A man has been shot by police on the steps of a landmark New York City cathedral after he began firing a gun at the end of a Christmas choral concert.
Police said there was no indication anyone but the suspected gunman was shot. The man was taken to a hospital in critical condition.
The shooting happened just before 4 pm on Sunday at the Cathedral Church of Saint John the Divine, mother church of the Episcopal Diocese of New York.
The 45-minute concert had just concluded and people were starting to walk away when a series of shots was heard, sending people running down Amsterdam Avenue screaming and diving to the sidewalk. Officers who had been on hand to provide security for the event quickly moved in and shot the gunman, who police believe was armed with a rifle.
After the gunfire stopped, a large group of police officers, guns drawn, approached the suspected gunman as he lay wounded at the top of the steps, near the cathedral's huge doors.
“Don't move! Don't move,” some officers shouted.
Ambulances arrived moments later.
Police Commissioner Dermot Shea and Chief of Department Terence Monahan were headed to the scene.
Before the gunfire began, the concert featured members of the cathedral choir standing far apart on the stone steps wearing masks because of the coronavirus pandemic.
“It was just beautiful, and then at the end this person started shooting. Everybody is in shock,” a cathedral spokeswoman, Lisa Schubert, told The New York Times. “The shooter could have killed a lot of people. There were hundreds of people here and he shot at least 20 times.” It wasn't clear if the gunman was aiming at people or firing in the air.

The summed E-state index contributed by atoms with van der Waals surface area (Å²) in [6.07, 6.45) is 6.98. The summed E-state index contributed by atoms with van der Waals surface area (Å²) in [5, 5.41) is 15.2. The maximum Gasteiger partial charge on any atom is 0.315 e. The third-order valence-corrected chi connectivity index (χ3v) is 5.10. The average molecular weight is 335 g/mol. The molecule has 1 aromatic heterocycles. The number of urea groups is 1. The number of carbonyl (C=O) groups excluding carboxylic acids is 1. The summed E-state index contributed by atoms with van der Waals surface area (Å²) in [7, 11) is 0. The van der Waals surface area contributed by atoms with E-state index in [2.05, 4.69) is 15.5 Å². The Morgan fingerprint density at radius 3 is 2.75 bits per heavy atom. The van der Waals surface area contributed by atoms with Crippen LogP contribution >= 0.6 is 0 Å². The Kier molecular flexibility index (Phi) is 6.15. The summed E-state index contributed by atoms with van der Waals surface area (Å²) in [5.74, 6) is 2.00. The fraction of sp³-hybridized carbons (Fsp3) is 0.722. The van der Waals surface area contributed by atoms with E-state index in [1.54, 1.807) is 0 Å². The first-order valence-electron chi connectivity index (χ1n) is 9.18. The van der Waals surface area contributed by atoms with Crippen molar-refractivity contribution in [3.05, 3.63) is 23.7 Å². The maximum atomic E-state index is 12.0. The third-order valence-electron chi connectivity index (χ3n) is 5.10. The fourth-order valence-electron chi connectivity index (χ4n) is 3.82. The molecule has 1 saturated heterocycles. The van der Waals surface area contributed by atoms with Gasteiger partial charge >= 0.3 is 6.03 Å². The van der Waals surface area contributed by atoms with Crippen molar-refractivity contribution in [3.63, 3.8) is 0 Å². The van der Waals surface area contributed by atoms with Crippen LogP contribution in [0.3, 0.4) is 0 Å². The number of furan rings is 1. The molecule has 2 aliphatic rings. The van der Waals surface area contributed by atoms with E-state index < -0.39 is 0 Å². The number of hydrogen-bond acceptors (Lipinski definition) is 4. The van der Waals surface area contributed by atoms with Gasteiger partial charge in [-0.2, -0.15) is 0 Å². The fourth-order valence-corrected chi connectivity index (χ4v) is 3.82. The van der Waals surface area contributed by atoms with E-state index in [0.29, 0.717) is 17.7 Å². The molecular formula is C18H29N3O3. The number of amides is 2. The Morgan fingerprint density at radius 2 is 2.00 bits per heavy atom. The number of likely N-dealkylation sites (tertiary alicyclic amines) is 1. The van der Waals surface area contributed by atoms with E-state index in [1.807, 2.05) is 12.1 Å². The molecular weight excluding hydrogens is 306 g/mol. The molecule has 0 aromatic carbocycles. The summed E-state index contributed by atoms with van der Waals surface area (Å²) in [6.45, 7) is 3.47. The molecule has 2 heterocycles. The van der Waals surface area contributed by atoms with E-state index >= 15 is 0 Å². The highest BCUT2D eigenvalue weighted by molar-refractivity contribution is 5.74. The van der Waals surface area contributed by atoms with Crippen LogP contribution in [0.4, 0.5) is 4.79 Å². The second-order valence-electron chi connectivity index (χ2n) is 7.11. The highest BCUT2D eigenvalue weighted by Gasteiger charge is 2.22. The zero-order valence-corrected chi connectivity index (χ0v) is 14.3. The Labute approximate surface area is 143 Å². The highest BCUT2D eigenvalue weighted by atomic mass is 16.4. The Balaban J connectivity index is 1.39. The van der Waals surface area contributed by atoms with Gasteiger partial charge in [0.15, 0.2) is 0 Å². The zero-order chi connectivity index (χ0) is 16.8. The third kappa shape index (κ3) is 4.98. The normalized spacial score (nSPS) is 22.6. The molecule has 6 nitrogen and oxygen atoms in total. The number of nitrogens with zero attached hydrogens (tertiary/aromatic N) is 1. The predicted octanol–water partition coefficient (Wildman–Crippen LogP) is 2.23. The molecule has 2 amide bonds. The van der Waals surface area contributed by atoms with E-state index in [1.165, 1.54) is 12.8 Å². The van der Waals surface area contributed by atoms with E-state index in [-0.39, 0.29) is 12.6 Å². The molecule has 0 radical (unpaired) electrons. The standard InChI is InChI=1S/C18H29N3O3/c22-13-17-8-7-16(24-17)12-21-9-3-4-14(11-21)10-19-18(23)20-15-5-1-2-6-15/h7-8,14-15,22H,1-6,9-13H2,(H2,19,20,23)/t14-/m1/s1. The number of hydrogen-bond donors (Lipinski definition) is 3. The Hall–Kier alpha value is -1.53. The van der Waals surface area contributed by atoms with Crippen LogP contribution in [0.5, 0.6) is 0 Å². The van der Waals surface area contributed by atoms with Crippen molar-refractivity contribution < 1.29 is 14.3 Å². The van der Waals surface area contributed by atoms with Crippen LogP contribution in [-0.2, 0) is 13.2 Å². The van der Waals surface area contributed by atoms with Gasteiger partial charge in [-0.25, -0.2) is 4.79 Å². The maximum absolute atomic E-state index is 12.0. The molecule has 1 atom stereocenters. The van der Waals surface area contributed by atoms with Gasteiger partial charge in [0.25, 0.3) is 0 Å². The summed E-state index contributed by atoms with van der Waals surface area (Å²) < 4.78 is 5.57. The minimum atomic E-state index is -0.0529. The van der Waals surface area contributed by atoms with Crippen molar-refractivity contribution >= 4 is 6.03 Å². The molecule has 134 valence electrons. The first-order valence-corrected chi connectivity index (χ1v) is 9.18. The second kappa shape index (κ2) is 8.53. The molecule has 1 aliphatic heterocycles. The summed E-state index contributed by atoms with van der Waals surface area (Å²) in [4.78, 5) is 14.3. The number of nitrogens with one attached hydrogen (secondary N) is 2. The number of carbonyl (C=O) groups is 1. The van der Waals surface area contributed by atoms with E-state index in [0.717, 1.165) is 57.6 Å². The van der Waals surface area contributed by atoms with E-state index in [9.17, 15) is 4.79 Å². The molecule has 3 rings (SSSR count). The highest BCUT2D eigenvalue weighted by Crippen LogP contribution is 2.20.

The cathedral posted a message on its website saying, “Our gratitude goes out to the first responders who were swift to take action in response to the shooting on the cathedral's front steps following Sunday's carols for the community.” The cathedral is one of the world's largest. Construction began in 1892 and is still incomplete. The church has been connected to many New York luminaries and notable events over its long history. President Franklin Delano Roosevelt was a trustee. It hosted the memorial services for puppeteer Jim Henson and choreographer Alvin Ailey, and speakers over the years including South Africa's Nelson Mandela and Archbishop Desmond Tutu.
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